I've spent the last four days savoring home and family. Also logging in some nice reading time which I've not experienced in a while, revisiting a favorite book of long ago.
Right now, I'm traveling through Europe all over again with Jean Shinoda Bolen in Crossing to Avalon: A Woman's Midlife Pilgrimage for the Sacred Feminine. This memoir chronicles her visits to various pilgrimage sites, specifically those dedicated to the Feminine: Chartres Cathedral in France, Glastonbury Tor in England, and more.
I read this book in the mid-90s when my own search into the "feminine face of God" or "the Goddess," as some might call it, was unfolding. I was wowed, to put it mildly, at how nurtured, yet empowered, I felt while reading it. Dr. Bolen was uncovering something very big in me, something I once knew but had forgotten. Simply put, I "remembered" that I was sacred, all women are sacred; that the Feminine is real and vitally important to our past and our future—especially now.
As an anthropology major in college, I never learned about a 30,000 year period in our collective history where the Feminine was honored and revered; where the Goddess reigned supreme and where She, in all her forms, was celebrated all over the world. This shook me to the core. Why, when there was an abundance of archaeological evidence to prove this, was I never taught about it?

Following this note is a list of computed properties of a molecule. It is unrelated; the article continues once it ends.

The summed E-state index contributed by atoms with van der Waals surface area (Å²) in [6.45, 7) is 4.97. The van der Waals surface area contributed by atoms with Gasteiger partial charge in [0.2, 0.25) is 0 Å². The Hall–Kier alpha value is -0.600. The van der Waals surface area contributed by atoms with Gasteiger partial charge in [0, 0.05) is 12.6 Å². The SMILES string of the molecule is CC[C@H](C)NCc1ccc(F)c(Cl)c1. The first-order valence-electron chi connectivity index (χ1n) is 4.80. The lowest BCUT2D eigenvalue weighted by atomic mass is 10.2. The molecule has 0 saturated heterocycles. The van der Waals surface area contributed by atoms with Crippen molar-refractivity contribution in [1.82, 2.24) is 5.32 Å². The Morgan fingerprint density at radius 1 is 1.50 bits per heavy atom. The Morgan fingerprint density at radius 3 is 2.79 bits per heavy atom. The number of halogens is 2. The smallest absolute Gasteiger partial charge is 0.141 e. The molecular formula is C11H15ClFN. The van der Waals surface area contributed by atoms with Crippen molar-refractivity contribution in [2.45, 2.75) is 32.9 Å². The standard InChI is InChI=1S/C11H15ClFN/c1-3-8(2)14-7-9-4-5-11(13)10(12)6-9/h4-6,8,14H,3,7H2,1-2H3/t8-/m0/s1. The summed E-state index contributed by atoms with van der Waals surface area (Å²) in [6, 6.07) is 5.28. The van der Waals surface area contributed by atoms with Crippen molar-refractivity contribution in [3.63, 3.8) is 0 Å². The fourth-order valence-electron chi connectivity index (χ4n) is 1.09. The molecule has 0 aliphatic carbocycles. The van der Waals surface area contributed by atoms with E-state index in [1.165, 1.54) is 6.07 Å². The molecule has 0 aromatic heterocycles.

Bolen's book, along with a myriad of others (including this and this) opened a new spiritual pathway for me. Today, many younger women are discovering a new path, too, with the help of author Sue Monk Kidd, whose recent books give women permission to connect with the Sacred Feminine. Sue, herself, proclaims allegiance to the Black Madonna. And as you may know from reading my book, Your Truest Self, I have a deep connection to Mary, the Mother of Jesus, though I understand her best through an archetypal image—the interspiritual Mother of us all.
I just finished Sue Monk Kidd's new pilgrimage book, too, one co-authored with her daughter Ann: Traveling with Pomegranates: A Mother-Daughter Story—but that's another post—because I could write for hours on what has arisen in me because of this tale. :-) It's marvelous. I highly recommend it. And I will be posting more on it here in days to come.
Needless to say, I am awash and enthralled these days with the Sacred Feminine. And I'm quite sure my next writing project (yes, book!) is about this subject.
I wonder ... Do you have a particular connection to the Sacred Feminine—as YOU understand it, of course.
And, if you do, what has it done for you as a woman?
(Image "Dreamer of Malta" courtesy of www.ancient treasures.com)